The moment Professor Sancho steps into the children’s ward of Emek Medical Center in Afula, smiles begin to light up on faces.
He fiddles ludicrously with a screen, pushing it one way, then another, managing in the meantime to get in everyone’s way. Then he takes a parent in a wheelchair for a test drive around the ward, pretending it’s a car that he’s just purchased with an enormous dollar bill.
You’ve probably guessed it already – Professor Sancho isn’t a doctor. He’s a clown. Studies suggest, however, that medical clowns can be as effective as medicine, so while Sancho might wear a red nose, a ridiculous hat and a colorful outfit, his job is as vital on the ward as the real professors who visit the children with the stethoscopes and white coats.
One of those studies came from Emek Medical Center itself. Dr. Yaron Lang, head of pediatrics at the hospital, headed a study involving 142 babies and children undergoing radionuclide scanning for urinary tract infections, a procedure where the child must lie perfectly still.
Normally the procedure is carried out with sedation, but with the help of a clown, over 14 months, only five percent of the kids undergoing this scan needed sedation, as opposed to 100% under control conditions. Now it is hospital procedure not to use the sedation, but for the child to be accompanied by a clown instead.
The hospital, which is located in Israel’s northeast, is also a model of coexistence where Arab and Jewish patients are treated side by side by both Arab and Jewish doctors.
“There is something amazing going on here,” Larry Rich, director of development at the hospital, told ISRAEL21c Journey to Israel tour participants. “Arabs and Jews work here together for the well-being of everyone.”
Emek was just one of the many fascinating places that we have visited in the last few days.
On Wednesday, the morning began in Jerusalem with a talk by Eli Beer, who founded the volunteer emergency response system United Hatzalah of Israel in 2006. The organization has brought together some 2,100 trained volunteers from every sector of Israeli society to respond to medical emergencies in Arab and Jewish neighborhoods, and in June this year won the 2013 Victor J. Goldberg IIE Prize for Peace in the Middle East from the New York-based Institute of International Education.
Next up, a complete shift of gears – on to Jerusalem Venture Partners (JVP) Media Quarter in a beautiful renovated Bauhaus building near the city’s newest cultural destination, The First Station.
The JVP Media Quarter has been making waves in the media scene since it was founded by the venture capital firm in 2002. It is the brainchild of Erel Margalit, founder and chairman of JVP, and now provides a workplace for some 300 employees.
Some of the companies in the fold include Anyclip, Funtactix, Comqi, Celltick, Reduxio, ThetaRay and WiShi. WiShi is a new social fashion styling platform set up by two women, allowing users to create their own virtual closets. Expect to see a fuller report on WiShi in our feature section shortly.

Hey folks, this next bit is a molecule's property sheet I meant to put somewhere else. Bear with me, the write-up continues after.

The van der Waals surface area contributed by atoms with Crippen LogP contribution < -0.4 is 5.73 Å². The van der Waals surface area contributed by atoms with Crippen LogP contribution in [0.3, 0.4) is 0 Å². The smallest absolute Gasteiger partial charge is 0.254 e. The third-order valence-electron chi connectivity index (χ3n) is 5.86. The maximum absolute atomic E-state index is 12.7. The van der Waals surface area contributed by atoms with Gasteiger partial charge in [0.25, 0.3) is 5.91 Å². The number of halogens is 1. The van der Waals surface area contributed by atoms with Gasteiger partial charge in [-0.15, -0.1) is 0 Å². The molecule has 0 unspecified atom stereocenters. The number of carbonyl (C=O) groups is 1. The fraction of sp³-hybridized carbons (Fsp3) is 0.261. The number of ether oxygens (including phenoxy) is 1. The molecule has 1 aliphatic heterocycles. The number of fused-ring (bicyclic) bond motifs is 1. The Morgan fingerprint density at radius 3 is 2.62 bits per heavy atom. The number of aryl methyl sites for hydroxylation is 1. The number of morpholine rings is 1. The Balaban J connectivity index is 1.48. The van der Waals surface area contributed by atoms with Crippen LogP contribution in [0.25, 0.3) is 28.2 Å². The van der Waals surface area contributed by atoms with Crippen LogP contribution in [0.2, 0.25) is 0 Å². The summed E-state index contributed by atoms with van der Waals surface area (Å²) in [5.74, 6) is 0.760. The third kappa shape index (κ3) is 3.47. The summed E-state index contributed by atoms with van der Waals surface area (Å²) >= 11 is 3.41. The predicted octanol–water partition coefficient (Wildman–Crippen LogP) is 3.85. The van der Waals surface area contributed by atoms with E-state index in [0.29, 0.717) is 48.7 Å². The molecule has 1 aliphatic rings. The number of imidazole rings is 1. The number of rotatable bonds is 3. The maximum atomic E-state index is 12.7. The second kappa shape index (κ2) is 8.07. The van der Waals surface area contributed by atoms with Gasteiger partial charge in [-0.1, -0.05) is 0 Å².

From there the group had a relaxing ride up to Naharayim, the Israeli-Jordanian “peace island” that sits on the border of the two countries, next to the Jordan and Yarmouk rivers.
The park is the site of an old hydroelectric power station built in the late 1920s and ’30s. It ceased operations in 1948, and in 1994, with the signing of the peace treaty by Jordan and Israel, the island was returned to Jordan but leased with special visitation status to Israeli and international tourists.
At nearby Kibbutz Ashdot Yaacov we received a glimpse into the pioneering spirit that first built the kibbutz in the 1920s and then transformed it into a still thriving community in 2013.
On Thursday it was up early after a night at Nof Ginosar on the shores of the Sea of Galilee to visit Emek Medical Center, then on to wine tasting at Tulip Winery.
This family run business produces some of the best wines in Israel, using Cabernet, Shiraz, Sirah and Petit Verdot grapes grown at four different vineyards located in the north and along the Judean Hills.
Aside from winning awards for its wines, Tulip has also won accolades for establishing its winery in Kfar Tikva, a residential community in the Jezreel Valley for adults with special needs. It works closely with the members of the community, including several who work at the winery.
After a light lunch at Tulip, we drove to the Technion-Israel Institute of Technology in Haifa to meet professors and students involved in some of the country’s most cutting-edge research.
In September, the Technion announced that it had received a $277 million donation from the Li Ka Shing Foundation. Part of this money is a $130m. grant to the Israeli university to upgrade its home campus, and the rest is to be used to establish a new academic technological institute in China with the Shantou University.
The new Technion Guangdong Institute of Technology (TGIT)
will focus on the fields of engineering, science and life sciences, and the goal is to begin offering undergraduate programs in the 2014 academic year.
The Technion is also working with Cornell University in New York to construct a campus of technology at Roosevelt Island off Manhattan. This school will grant joint Technion and Cornell degrees.
Participants ended the day with a meal at Deca in Tel Aviv, a restaurant recognized by many food critics as one of the country’s best.
Look out for the next blog item on Friday’s events.